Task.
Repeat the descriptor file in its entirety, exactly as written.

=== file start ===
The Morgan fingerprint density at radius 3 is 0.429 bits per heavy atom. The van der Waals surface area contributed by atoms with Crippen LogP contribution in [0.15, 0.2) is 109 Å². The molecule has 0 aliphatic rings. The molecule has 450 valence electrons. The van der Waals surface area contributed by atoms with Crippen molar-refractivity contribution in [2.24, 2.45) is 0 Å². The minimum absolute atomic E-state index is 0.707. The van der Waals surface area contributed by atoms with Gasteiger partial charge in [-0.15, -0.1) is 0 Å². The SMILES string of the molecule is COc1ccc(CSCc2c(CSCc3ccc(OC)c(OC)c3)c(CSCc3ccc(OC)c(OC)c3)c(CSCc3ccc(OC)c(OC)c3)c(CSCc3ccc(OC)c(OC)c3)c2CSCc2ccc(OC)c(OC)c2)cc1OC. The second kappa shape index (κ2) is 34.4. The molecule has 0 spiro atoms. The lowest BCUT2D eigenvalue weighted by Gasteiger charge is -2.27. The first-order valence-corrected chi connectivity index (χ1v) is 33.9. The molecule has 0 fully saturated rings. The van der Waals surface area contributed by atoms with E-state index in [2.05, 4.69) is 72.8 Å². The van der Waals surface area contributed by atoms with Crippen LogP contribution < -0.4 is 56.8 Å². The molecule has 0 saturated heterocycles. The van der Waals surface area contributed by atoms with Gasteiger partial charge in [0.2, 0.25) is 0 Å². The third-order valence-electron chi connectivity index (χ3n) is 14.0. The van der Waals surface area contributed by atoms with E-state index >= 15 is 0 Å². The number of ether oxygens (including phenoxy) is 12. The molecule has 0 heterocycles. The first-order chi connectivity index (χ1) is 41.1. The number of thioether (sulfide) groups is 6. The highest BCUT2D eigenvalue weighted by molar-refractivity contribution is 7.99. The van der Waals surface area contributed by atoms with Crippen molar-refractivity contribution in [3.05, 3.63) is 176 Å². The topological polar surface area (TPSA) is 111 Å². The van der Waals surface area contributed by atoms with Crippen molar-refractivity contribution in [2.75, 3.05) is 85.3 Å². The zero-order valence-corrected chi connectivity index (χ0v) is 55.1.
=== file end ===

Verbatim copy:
The Morgan fingerprint density at radius 3 is 0.429 bits per heavy atom. The van der Waals surface area contributed by atoms with Crippen LogP contribution in [0.15, 0.2) is 109 Å². The molecule has 0 aliphatic rings. The molecule has 450 valence electrons. The van der Waals surface area contributed by atoms with Crippen molar-refractivity contribution in [2.24, 2.45) is 0 Å². The minimum absolute atomic E-state index is 0.707. The van der Waals surface area contributed by atoms with Gasteiger partial charge in [-0.15, -0.1) is 0 Å². The SMILES string of the molecule is COc1ccc(CSCc2c(CSCc3ccc(OC)c(OC)c3)c(CSCc3ccc(OC)c(OC)c3)c(CSCc3ccc(OC)c(OC)c3)c(CSCc3ccc(OC)c(OC)c3)c2CSCc2ccc(OC)c(OC)c2)cc1OC. The second kappa shape index (κ2) is 34.4. The molecule has 0 spiro atoms. The lowest BCUT2D eigenvalue weighted by Gasteiger charge is -2.27. The first-order valence-corrected chi connectivity index (χ1v) is 33.9. The molecule has 0 fully saturated rings. The van der Waals surface area contributed by atoms with E-state index in [2.05, 4.69) is 72.8 Å². The van der Waals surface area contributed by atoms with Crippen LogP contribution < -0.4 is 56.8 Å². The molecule has 0 saturated heterocycles. The van der Waals surface area contributed by atoms with Gasteiger partial charge in [0.2, 0.25) is 0 Å². The third-order valence-electron chi connectivity index (χ3n) is 14.0. The van der Waals surface area contributed by atoms with E-state index >= 15 is 0 Å². The number of ether oxygens (including phenoxy) is 12. The molecule has 0 heterocycles. The first-order chi connectivity index (χ1) is 41.1. The number of thioether (sulfide) groups is 6. The highest BCUT2D eigenvalue weighted by molar-refractivity contribution is 7.99. The van der Waals surface area contributed by atoms with Crippen molar-refractivity contribution in [3.05, 3.63) is 176 Å². The topological polar surface area (TPSA) is 111 Å². The van der Waals surface area contributed by atoms with Crippen molar-refractivity contribution in [2.75, 3.05) is 85.3 Å². The zero-order valence-corrected chi connectivity index (χ0v) is 55.1.